DB2 & IMS

Database Reorganization Strategies for DB2 z/OS

5 Pages

When a DB2 database is first created and loaded, it’s in fine shape; data is in sequence and free space elements exist. However, over time, the objects can become disorganized, especially the indexes. There are two main reasons to reorganize a DB2 database: I/O performance and space reclamation/consolidation.

In the first case, performance is critical and is closely monitored in production DB2 applications. A long-running transaction may abort or a user may cancel it. Many DB2 applications are Web-enabled. A user doesn’t know or care what the cause of the long-running transaction is and may simply abort the transaction and go to another Website. Once this business is lost, it’s lost forever.

In the second case, effective space management can lead to lower operating costs and higher availability. Even in newer releases of DB2, you can eventually run out of available space for inserting or loading data, resulting in a failed transaction or an outage.

Performance

DB2 objects are designed to support both online transactions and query reporting. Online transactions are generally record-level events (although set-level updates are possible). Queries generally sweep many records into a result set. The query records may be joined from several tables, resulting in significant work to derive the result set.

Inserts, updates, and deletes affect data location and space usage. A new row inserted into a table can result in hundreds of I/O events due to processing on the table and all its indexes. Indexes want to maintain data sequence, so an insert may cause data movement and page splits in the index. These index leaf page splits can become quite expensive, so it’s important to maintain enough free space in the index pages to prevent splits. Reorganizing the index sorts all the index entries and reclaims wasted space, making subsequent processing more efficient.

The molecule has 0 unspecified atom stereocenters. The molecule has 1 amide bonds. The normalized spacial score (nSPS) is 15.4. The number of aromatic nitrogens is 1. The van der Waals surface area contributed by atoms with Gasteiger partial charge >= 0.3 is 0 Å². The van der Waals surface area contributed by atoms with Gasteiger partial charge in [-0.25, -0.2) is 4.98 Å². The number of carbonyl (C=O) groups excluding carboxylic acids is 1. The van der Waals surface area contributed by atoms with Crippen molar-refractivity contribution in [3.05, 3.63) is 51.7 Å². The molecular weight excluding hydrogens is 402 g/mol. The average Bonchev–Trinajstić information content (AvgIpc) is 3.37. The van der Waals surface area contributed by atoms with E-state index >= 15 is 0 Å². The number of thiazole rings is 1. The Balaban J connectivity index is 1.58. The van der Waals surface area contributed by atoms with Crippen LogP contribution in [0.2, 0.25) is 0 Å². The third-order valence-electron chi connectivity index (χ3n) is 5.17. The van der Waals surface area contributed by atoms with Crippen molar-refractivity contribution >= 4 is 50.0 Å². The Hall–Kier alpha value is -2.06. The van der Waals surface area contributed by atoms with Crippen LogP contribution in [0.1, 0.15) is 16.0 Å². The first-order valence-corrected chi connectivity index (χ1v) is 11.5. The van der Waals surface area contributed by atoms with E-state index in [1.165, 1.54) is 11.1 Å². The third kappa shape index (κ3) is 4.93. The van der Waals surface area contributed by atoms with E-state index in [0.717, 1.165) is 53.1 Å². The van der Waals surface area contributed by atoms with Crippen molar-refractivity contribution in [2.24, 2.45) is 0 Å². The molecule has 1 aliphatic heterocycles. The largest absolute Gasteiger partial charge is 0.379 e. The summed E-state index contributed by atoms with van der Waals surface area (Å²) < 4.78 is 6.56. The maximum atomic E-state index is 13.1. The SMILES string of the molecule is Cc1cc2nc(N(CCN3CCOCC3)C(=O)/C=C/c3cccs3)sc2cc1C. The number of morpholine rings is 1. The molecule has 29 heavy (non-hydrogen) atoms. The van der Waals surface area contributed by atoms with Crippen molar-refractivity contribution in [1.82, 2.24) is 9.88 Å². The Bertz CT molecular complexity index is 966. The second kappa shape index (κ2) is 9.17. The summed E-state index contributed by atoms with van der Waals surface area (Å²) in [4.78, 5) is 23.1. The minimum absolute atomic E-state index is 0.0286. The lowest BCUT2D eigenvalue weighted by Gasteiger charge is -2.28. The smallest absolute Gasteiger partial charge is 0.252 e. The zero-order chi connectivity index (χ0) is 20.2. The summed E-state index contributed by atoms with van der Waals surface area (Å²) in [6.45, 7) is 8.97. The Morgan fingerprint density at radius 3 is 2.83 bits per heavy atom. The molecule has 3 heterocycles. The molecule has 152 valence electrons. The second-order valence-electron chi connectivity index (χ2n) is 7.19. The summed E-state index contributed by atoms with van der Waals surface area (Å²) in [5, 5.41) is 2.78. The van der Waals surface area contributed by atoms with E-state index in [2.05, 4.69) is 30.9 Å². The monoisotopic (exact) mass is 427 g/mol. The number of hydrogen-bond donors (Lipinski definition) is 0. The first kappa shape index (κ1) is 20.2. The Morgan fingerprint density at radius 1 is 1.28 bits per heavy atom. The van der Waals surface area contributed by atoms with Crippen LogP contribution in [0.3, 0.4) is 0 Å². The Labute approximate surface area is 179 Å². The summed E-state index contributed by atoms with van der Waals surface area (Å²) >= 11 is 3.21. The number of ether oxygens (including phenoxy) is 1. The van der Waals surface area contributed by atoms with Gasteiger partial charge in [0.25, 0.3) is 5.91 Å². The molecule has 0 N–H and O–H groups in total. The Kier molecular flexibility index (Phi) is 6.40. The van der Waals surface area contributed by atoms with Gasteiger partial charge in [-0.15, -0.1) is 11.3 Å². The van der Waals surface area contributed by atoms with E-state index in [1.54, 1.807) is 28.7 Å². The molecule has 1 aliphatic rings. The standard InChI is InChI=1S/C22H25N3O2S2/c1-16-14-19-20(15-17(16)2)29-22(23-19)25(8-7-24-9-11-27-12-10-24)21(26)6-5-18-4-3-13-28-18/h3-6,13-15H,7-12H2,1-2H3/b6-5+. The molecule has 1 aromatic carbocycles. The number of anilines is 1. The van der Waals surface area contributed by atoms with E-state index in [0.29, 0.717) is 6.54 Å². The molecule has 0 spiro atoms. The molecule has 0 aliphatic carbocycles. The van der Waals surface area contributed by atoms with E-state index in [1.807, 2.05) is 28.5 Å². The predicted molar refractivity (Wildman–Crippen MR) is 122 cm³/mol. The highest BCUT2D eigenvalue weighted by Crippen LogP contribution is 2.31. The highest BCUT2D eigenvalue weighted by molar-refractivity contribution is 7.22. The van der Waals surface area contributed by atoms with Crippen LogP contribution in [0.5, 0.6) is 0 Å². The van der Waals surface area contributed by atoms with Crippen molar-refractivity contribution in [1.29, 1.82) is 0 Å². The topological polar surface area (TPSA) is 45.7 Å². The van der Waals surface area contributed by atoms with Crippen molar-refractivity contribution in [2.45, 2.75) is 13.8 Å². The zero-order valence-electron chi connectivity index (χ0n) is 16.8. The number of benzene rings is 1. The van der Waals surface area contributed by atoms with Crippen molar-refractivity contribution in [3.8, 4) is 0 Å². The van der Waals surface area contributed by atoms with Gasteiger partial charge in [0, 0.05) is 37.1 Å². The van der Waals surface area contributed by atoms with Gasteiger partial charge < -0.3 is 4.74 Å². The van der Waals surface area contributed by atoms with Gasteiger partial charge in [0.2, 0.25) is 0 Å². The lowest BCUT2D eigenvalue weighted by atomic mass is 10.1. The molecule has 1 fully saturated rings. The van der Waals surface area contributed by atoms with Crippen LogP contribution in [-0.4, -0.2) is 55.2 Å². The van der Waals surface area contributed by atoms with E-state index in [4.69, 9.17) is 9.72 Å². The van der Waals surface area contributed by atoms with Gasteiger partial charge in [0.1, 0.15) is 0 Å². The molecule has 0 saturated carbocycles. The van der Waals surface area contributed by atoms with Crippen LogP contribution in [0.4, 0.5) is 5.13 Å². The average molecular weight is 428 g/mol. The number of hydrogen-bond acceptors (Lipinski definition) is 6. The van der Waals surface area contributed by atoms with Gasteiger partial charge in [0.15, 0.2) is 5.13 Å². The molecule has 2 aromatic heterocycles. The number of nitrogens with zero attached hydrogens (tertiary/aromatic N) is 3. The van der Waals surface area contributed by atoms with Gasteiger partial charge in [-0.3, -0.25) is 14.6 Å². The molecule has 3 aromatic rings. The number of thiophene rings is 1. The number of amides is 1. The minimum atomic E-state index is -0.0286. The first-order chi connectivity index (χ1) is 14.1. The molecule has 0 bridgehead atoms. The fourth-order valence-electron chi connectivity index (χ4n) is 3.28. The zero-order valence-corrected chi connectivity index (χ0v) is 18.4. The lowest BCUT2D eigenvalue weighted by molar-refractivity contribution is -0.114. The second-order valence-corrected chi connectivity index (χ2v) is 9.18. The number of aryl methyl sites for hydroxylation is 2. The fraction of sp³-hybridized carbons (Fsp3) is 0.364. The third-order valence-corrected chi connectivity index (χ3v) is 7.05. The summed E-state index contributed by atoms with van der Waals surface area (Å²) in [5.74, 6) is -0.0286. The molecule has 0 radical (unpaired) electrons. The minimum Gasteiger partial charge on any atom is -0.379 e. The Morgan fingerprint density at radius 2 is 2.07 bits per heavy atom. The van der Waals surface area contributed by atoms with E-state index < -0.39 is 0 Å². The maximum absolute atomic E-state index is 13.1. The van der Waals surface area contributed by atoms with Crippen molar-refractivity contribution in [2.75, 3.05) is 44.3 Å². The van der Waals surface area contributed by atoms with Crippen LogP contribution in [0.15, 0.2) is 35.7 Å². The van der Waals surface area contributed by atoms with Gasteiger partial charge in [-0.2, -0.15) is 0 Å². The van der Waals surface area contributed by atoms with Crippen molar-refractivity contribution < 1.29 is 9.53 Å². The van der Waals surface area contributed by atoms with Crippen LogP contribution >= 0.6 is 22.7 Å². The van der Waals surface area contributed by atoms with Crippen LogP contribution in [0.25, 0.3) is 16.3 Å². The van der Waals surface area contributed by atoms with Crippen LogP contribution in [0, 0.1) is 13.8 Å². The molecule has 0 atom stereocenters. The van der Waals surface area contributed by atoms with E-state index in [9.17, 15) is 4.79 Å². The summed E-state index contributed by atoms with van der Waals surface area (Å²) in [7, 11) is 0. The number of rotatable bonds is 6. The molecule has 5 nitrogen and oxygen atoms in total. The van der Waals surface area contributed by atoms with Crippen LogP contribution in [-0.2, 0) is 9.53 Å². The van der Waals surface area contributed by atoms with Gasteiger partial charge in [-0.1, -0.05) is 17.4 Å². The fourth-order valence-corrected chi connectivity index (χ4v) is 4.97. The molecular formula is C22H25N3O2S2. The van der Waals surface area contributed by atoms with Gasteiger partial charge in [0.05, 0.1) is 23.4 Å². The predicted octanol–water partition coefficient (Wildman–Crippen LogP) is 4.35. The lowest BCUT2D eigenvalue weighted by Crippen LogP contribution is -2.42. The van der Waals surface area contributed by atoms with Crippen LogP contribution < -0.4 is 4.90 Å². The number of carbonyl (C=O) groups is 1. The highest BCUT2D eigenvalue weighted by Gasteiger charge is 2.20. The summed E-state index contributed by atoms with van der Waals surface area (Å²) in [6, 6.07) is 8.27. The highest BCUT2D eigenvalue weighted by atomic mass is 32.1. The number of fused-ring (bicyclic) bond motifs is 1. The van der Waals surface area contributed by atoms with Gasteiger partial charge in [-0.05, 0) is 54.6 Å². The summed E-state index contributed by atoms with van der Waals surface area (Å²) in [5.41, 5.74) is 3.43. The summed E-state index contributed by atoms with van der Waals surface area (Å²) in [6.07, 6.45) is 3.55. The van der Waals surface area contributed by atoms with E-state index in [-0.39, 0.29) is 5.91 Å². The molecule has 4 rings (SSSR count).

Query processing presents a different challenge. Queries generally pull data from several tables into a result set. The join processing can become complicated and it isn’t unusual for a query to process millions of rows of data to derive a relatively small result set. A disorganized table space or index can result in processing many more pages than would be required if the objects were properly organized. DB2 generates an access path during the bind process. The access path is affected by the catalog statistics on the objects, so a disorganized object can result in an ineffective access path and wasted resources.

Free Space Reclamation/Consolidation

When you define indexes and table spaces, you allocate free space with CREATE or ALTER parameters. As application data is modified, some data movement occurs and free space can be consumed. When no space is available for an insert, DB2 must do some work to make room for the new data. For index processing, this can result in moving hundreds of pages. It’s important to monitor the appropriate statistics and trigger reorganization when the objects reach a critical free space shortage.

DB2 data is stored in VSAM data sets. It’s possible to run out of space on these types of data sets, so monitoring space at the data set level is critical. Failure to monitor space usage can result in a significant application outage.

5 Pages